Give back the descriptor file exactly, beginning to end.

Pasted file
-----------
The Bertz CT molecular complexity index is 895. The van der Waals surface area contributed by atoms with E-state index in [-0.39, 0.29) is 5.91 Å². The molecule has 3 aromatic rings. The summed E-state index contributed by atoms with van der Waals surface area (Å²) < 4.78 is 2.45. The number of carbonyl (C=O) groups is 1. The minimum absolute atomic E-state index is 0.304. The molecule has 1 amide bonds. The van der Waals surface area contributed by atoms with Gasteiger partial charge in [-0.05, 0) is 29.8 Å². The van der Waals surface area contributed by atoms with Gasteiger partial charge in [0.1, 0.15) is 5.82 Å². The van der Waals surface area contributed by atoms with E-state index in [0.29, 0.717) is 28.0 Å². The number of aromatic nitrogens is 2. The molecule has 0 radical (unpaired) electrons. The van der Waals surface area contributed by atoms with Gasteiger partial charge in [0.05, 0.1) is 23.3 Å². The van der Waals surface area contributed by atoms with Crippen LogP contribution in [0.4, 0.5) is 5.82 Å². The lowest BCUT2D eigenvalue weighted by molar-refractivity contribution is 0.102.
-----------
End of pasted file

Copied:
The Bertz CT molecular complexity index is 895. The van der Waals surface area contributed by atoms with E-state index in [-0.39, 0.29) is 5.91 Å². The molecule has 3 aromatic rings. The summed E-state index contributed by atoms with van der Waals surface area (Å²) < 4.78 is 2.45. The number of carbonyl (C=O) groups is 1. The minimum absolute atomic E-state index is 0.304. The molecule has 1 amide bonds. The van der Waals surface area contributed by atoms with Gasteiger partial charge in [-0.05, 0) is 29.8 Å². The van der Waals surface area contributed by atoms with Gasteiger partial charge in [0.1, 0.15) is 5.82 Å². The van der Waals surface area contributed by atoms with E-state index in [0.29, 0.717) is 28.0 Å². The number of aromatic nitrogens is 2. The molecule has 0 radical (unpaired) electrons. The van der Waals surface area contributed by atoms with Gasteiger partial charge in [0.05, 0.1) is 23.3 Å². The van der Waals surface area contributed by atoms with Crippen LogP contribution in [0.4, 0.5) is 5.82 Å². The lowest BCUT2D eigenvalue weighted by molar-refractivity contribution is 0.102.